ALBUQUERQUE, N.M. — A new study from the state Public Education Department shows that parents are rarely informed that their children can’t read, even though state law requires schools to do so.
According to PED data released Sunday, roughly 6,800 New Mexico third-graders performed at the lowest level on reading exams last year, yet only 338 letters went out to their families.
In Albuquerque Public Schools, home to more than one-fourth of the state’s students, 1,975 third-graders were not proficient in reading and the district sent out just 82 notifications to families. The number on non-proficient third-graders promoted to fourth grade was 1,935.
Under state statute, schools must send notification if a student in first through seventh grade is not academically proficient in reading. Parents who receive such a letter are supposed to sign a waiver to allow their children to advance to the next grade.
“This confirms what we’ve long suspected: New Mexico’s parents aren’t getting the information they need to support their kids,” Gov. Susana Martinez said in a prepared statement. “Instead of telling parents that their child isn’t on grade-level, they’re kept in the dark and schools are passing their kids onto the next grade. That is unacceptable. It’s time to give our parents the information they deserve, and our kids the support they need to read and succeed.”
PED’s data also shows that 96 percent of third-graders who don’t meet literacy benchmarks are going on to fourth grade, a practice that sets them up for failure, according to Education Secretary Hanna Skandera.
Skandera, who has long pushed legislation to hold back kids at third grade if they can’t read, said the status quo is clearly not working.
“This is certainly a call to action for everyone,” she said. “It’s an opportunity for us to pull together during the legislative session and say, ‘OK, what are we going to do? How do we work together to create a solution?'”
APS spokeswoman Johanna King said administrators did not have comment on PED’s data release because they had been in a budget meeting Monday afternoon and hadn’t had time to review the numbers.
But King stressed that teachers are in constant contact with parents about student performance and schedule conferences twice a year. The most recent elementary school parent-teacher conference was held in late November; another is set for early March.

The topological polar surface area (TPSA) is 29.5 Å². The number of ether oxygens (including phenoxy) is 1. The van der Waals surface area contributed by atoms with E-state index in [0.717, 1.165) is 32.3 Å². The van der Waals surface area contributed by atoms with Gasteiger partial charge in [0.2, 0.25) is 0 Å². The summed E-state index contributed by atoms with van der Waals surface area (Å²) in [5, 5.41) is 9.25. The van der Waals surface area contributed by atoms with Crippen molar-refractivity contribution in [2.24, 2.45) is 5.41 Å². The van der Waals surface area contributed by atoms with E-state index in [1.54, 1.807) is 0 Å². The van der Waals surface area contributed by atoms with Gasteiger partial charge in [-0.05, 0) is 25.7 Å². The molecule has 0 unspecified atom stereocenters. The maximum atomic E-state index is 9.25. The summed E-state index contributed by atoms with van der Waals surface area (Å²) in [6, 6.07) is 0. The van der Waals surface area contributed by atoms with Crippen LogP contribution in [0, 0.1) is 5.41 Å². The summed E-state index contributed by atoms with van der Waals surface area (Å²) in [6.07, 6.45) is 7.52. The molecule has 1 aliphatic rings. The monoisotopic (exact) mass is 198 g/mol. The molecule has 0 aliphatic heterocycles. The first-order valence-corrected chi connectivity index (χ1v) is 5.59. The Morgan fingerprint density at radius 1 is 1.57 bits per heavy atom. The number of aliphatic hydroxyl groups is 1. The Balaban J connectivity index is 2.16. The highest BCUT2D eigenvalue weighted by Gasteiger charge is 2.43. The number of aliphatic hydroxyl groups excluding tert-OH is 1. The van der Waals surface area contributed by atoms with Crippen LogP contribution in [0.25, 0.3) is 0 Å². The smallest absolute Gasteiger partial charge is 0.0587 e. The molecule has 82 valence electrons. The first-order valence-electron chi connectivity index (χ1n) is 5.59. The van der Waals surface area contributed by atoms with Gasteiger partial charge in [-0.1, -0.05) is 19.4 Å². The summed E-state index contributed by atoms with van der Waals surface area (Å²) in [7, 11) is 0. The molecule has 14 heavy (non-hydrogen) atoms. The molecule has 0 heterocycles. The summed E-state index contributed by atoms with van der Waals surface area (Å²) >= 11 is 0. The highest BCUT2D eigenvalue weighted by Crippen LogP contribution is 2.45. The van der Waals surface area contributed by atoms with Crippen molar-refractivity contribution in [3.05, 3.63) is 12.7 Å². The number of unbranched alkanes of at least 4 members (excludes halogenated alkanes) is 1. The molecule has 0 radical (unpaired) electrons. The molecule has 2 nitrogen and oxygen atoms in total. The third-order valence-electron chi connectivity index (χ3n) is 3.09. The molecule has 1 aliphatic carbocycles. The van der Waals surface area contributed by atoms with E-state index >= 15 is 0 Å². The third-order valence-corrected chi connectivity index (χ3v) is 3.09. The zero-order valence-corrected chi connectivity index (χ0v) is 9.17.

Rep. Monica Youngblood, R-Albuquerque, an advocate for third-grade retention, argued that formally notifying parents about poor reading grades will help keep them as fully informed as possible.
“There is a huge disconnect and disservice to, not only the student, but the families that should have this information,” she told the Journal . “We can’t pretend like this isn’t a critical issue in our state. … Parents need to be part of this discussion from the very, very beginning.”
For the past three years, Youngblood has introduced bills designed to stop “social promotion,” a term for passing students along when they lack basic proficiency. Youngblood will most likely bring back “some version” of the bill during the upcoming legislative session, but she plans to conduct a deeper review of PED’s data before hammering out the details.
“I want to work with PED and some school leaders to see what is currently happening,” Youngblood said. “Right now, current statute isn’t being followed. We may not need the bill that I have been running if current statute were being adhered to.”
The best approach, Youngblood said, may be to “put more teeth” into the existing parental notification law – forcing districts to follow it or face penalties.
“We should be holding kids back if they are not meeting the standards, but how we do that seems to be the question,” she said. “As a parent, if I have no insight from kindergarten through third grade or fourth grade that my child is even struggling, much less can’t read at the lowest level, of course I am going to be upset at fourth grade and say, ‘What do you mean you want to hold my child back?'”
Past social promotion bills have hit furious opposition from Democratic lawmakers, who argue that holding back third-graders is punitive and ineffective.
Sen. Mimi Stewart, D-Albuquerque, said the “third-grade flunking bill” is “punishment for 8-year-olds,” not reform.
“By the time they are 8 or 9 years old, they are part of a social group and their own cohort,” she said. “The adults call it retention and the kids know what it is – ‘You flunked the third grade.'”
Stewart had not heard about PED’s new findings on parent notification, but argued that kids who are struggling to read need to receive more support, particularly in early grades, and that comes down to adequate budgets for teacher salaries and materials.
“We are creating this problem ourselves by our lack of funding for resources,” she said. “Thanks to my colleagues who are really trying to study this issue, we will be not passing this bill once again.”
In recent years, Skandera has pushed to increase funding for reading interventionists who help low-performing students catch up.
Both sides of the third-grade retention debate can cite data to support their stance.
A 2013 report from Harvard’s Kennedy School of Government found retention’s achievement gains “fade out over time, and are statistically insignificant after six years.”
On the other hand, the Annie E. Casey Foundation’s national longitudinal study shows that students who can’t read by third grade are four times more likely to drop out of high school.
Sixteen states and the District of Columbia have used some form of third-grade retention, which was pioneered in Florida under then-Gov. Jeb Bush. Skandera served as Florida’s deputy commissioner of education before moving to New Mexico in 2010.